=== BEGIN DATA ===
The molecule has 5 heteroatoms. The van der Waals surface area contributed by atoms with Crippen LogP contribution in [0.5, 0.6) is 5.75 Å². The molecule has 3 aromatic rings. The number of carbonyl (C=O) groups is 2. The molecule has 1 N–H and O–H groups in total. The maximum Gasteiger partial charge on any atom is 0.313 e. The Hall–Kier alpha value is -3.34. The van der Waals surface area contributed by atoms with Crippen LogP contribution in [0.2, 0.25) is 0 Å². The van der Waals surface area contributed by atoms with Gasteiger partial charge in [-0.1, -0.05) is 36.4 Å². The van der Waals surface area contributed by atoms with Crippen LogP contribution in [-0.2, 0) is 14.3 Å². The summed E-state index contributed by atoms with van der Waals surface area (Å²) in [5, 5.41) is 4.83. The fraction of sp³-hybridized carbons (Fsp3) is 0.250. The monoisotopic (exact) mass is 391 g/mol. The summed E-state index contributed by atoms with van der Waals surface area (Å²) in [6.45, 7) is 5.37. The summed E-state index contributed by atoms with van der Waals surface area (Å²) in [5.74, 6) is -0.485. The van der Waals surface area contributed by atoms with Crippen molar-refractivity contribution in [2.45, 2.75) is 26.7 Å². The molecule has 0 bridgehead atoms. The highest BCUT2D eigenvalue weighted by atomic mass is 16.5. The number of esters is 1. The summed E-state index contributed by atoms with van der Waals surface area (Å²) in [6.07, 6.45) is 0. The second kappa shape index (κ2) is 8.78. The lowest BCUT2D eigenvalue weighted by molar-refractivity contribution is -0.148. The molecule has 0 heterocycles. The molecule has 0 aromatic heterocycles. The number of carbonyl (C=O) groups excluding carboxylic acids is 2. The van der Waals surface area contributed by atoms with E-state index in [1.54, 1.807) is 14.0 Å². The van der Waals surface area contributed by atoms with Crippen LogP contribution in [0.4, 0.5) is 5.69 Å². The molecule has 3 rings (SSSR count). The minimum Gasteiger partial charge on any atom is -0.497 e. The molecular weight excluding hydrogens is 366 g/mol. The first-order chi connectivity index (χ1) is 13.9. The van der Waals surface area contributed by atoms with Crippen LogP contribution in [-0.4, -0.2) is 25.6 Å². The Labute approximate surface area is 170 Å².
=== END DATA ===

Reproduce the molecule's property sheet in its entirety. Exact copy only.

The molecule has 5 heteroatoms. The van der Waals surface area contributed by atoms with Crippen LogP contribution in [0.5, 0.6) is 5.75 Å². The molecule has 3 aromatic rings. The number of carbonyl (C=O) groups is 2. The molecule has 1 N–H and O–H groups in total. The maximum Gasteiger partial charge on any atom is 0.313 e. The Hall–Kier alpha value is -3.34. The van der Waals surface area contributed by atoms with Crippen LogP contribution in [0.2, 0.25) is 0 Å². The van der Waals surface area contributed by atoms with Gasteiger partial charge in [-0.1, -0.05) is 36.4 Å². The van der Waals surface area contributed by atoms with Crippen LogP contribution in [-0.2, 0) is 14.3 Å². The summed E-state index contributed by atoms with van der Waals surface area (Å²) in [5, 5.41) is 4.83. The fraction of sp³-hybridized carbons (Fsp3) is 0.250. The monoisotopic (exact) mass is 391 g/mol. The summed E-state index contributed by atoms with van der Waals surface area (Å²) in [6.45, 7) is 5.37. The summed E-state index contributed by atoms with van der Waals surface area (Å²) in [5.74, 6) is -0.485. The van der Waals surface area contributed by atoms with Crippen molar-refractivity contribution in [2.45, 2.75) is 26.7 Å². The molecule has 0 bridgehead atoms. The highest BCUT2D eigenvalue weighted by atomic mass is 16.5. The number of esters is 1. The summed E-state index contributed by atoms with van der Waals surface area (Å²) in [6.07, 6.45) is 0. The second kappa shape index (κ2) is 8.78. The lowest BCUT2D eigenvalue weighted by molar-refractivity contribution is -0.148. The molecule has 0 heterocycles. The molecule has 0 aromatic heterocycles. The number of carbonyl (C=O) groups excluding carboxylic acids is 2. The van der Waals surface area contributed by atoms with E-state index in [1.54, 1.807) is 14.0 Å². The van der Waals surface area contributed by atoms with Crippen LogP contribution in [0.4, 0.5) is 5.69 Å². The molecule has 3 rings (SSSR count). The minimum Gasteiger partial charge on any atom is -0.497 e. The molecular weight excluding hydrogens is 366 g/mol. The first-order chi connectivity index (χ1) is 13.9. The van der Waals surface area contributed by atoms with Crippen LogP contribution in [-0.4, -0.2) is 25.6 Å². The Labute approximate surface area is 170 Å².